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This article first appeared on the Save the Royal Navy website on 1st November

Today HMS Forth (P222), sailed from Portsmouth for the South Atlantic to be permanently deployed as the newest Falkland Islands Patrol Vessel (FIPV). In this guest article, Chris Sutton who served on some of the FIPVs provides a history of the RN vessels assigned to this role.After the cessation of hostilities between the U.K. and Argentina in 1982, the Royal Navy committed a relatively large number of escorts and auxiliaries to the continued protection of the Falkland Islands whilst RAF Mount Pleasant was under construction. At the time, the RN escort fleet, whilst far more numerous than today, was stretched to maintain prolonged South Atlantic operations and the constant deployments were taking a heavy toll on the ships of the fleet. It became increasingly obvious that the economy of the Islands also needed to be protected and policed and to this end, three North Sea oil rig support ships were purchased outright from Seaforth Maritime.

These vessels: MV Seaforth Champion, Seaforth Warrior (Photo: Dennis Maccoy, 1983) and Seaforth Saga were taken in hand for conversion and renamed HMS Guardian, Sentinel and Protector respectively.

The conversion mainly entailed a new communication fit, some internal accommodation changes, fitting 2 x Bofors 40/60mm guns and painting the vessels grey. However, once on station, the inadequacies of these three half-sisters began to become apparent, especially with an already overstretched logistics chain. Their non-standard equipment was difficult to maintain, unreliable and spare parts were hard to come by. It also became very apparent that the South Atlantic is far less forgiving than the North Sea and their sea keeping was atrocious. However, they still managed to do sterling work carrying an RM detachment that would be landed in the relatively sparsely populated West Falkland to carry out patrols and maintaining an RN presence around the islands.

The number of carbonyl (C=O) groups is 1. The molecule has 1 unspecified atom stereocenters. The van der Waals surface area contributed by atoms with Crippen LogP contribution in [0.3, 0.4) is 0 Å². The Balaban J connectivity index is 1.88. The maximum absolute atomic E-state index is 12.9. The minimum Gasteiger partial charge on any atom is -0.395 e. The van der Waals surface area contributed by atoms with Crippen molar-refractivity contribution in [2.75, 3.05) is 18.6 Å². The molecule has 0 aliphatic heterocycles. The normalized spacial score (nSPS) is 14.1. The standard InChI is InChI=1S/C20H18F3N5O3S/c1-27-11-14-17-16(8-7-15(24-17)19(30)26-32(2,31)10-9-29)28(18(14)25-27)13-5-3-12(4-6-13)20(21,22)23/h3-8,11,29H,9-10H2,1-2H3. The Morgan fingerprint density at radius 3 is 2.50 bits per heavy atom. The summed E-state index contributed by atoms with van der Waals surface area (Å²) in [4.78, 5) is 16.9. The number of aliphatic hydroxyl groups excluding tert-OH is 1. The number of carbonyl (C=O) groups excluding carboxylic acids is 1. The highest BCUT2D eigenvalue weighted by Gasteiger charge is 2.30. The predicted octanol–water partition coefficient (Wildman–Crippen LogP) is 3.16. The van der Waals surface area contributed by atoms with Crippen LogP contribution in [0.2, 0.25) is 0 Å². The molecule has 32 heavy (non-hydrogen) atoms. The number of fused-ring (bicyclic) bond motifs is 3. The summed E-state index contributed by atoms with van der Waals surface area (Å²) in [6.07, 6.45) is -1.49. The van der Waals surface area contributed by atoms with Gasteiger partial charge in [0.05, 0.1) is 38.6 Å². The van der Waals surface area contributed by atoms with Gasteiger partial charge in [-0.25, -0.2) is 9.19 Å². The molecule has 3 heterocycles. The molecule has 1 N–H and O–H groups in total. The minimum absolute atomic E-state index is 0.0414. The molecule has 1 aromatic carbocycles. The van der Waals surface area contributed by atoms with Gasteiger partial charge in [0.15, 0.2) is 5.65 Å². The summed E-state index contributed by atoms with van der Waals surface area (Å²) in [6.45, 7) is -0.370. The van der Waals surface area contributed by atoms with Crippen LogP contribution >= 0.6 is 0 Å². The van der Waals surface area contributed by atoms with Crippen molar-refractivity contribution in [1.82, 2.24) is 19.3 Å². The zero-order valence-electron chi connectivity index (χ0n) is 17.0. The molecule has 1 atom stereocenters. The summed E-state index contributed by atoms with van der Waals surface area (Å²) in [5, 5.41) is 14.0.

Upon their return to the UK, they were refitted for various roles including Northern Ireland patrols, attachment to BRNC and equipped with a SUBMISS recompression chamber. Guardian also had a claim to fame, featuring in the classic movie North Sea Hijack! They were sold back into civilian hands in 1993.

HMS Sentinel relegated to target towing and other duties around the UK after her time in the Falklands. Devonport 1989 (Photo: NavyLookout )

By the early 1990s RAF Mount Pleasant was fully operational and the RN commitment was scaled back. One of the Castle class OPVs was permanently assigned to the role and supplemented by either a single destroyer or frigate supported by a Rover class RFA tanker, RFA Diligence and an occasional submarine.

The Castle Class were ideally suited to South Atlantic operations and had excellent sea keeping qualities, long-range, a relatively good and sustainable speed, the ability to transport and land up to 120 troops and importantly a large flight deck capable of operating up to Sea King size aircraft. Even a Chinook could be landed athwart ships, but this took a very brave and skilful RAF crew indeed!

HMS Leeds Castle and Dumbarton Castle alternated, each completed 3-year deployments with constant trickle drafting for the ship’s company. An air search radar was added, but otherwise they were unchanged from their original design. During their time on station, they would provide ‘up threat’ radar picket duties, resupply the South Georgia garrison, visit outlying settlements as well as their primary role of Fishery Protection. The economy of the Falkland is heavily dependent on fishing and without enforcement, many large foreign factory ships operated illegally, decimating the ocean stocks. On several occasions in the dead of night, the ship would be lit as a fishing vessel and sail amongst them, unnoticed. If a vessel was suspected of acting illegally, the lights would be changed and it would be boarded before they had a chance to dispose of any evidence.

HMS Dumbarton Castle leaves the Falklands for the last time – departing Mare Harbour for the UK, 27 September 2007.

Alongside in Mare Harbour, 2006.
Tight fit – an RAF Chinook squeezes onto the flight deck of HMS Leeds Castle just after the end of the Falklands conflict of 1982
Leeds Castle, Drygalski Fjord, South Georgia 2003.